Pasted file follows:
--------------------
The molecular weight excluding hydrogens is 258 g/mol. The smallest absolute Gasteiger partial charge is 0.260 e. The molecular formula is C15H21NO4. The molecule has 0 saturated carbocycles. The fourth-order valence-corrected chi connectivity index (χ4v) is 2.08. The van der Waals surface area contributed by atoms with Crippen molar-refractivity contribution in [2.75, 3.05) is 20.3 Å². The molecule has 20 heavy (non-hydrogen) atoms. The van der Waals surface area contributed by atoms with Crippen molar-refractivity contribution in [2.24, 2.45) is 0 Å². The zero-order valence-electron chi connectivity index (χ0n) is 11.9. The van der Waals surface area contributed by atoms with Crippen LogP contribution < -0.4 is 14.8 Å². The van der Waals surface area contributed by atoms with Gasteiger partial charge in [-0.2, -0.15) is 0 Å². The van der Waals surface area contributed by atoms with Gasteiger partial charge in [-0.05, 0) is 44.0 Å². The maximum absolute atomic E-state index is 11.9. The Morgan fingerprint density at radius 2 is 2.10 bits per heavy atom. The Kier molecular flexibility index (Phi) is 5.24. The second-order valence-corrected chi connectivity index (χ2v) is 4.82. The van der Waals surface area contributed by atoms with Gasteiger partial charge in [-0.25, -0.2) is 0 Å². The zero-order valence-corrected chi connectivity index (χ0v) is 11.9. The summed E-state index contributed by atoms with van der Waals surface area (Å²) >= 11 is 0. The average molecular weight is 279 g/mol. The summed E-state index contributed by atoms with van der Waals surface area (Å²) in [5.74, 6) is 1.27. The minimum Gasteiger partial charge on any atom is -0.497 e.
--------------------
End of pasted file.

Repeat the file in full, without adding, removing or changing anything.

The molecular weight excluding hydrogens is 258 g/mol. The smallest absolute Gasteiger partial charge is 0.260 e. The molecular formula is C15H21NO4. The molecule has 0 saturated carbocycles. The fourth-order valence-corrected chi connectivity index (χ4v) is 2.08. The van der Waals surface area contributed by atoms with Crippen molar-refractivity contribution in [2.75, 3.05) is 20.3 Å². The molecule has 20 heavy (non-hydrogen) atoms. The van der Waals surface area contributed by atoms with Crippen molar-refractivity contribution in [2.24, 2.45) is 0 Å². The zero-order valence-electron chi connectivity index (χ0n) is 11.9. The van der Waals surface area contributed by atoms with Crippen LogP contribution < -0.4 is 14.8 Å². The van der Waals surface area contributed by atoms with Gasteiger partial charge in [-0.2, -0.15) is 0 Å². The van der Waals surface area contributed by atoms with Gasteiger partial charge in [-0.05, 0) is 44.0 Å². The maximum absolute atomic E-state index is 11.9. The Morgan fingerprint density at radius 2 is 2.10 bits per heavy atom. The Kier molecular flexibility index (Phi) is 5.24. The second-order valence-corrected chi connectivity index (χ2v) is 4.82. The van der Waals surface area contributed by atoms with Gasteiger partial charge in [-0.25, -0.2) is 0 Å². The zero-order valence-corrected chi connectivity index (χ0v) is 11.9. The summed E-state index contributed by atoms with van der Waals surface area (Å²) >= 11 is 0. The average molecular weight is 279 g/mol. The summed E-state index contributed by atoms with van der Waals surface area (Å²) in [5.74, 6) is 1.27. The minimum Gasteiger partial charge on any atom is -0.497 e.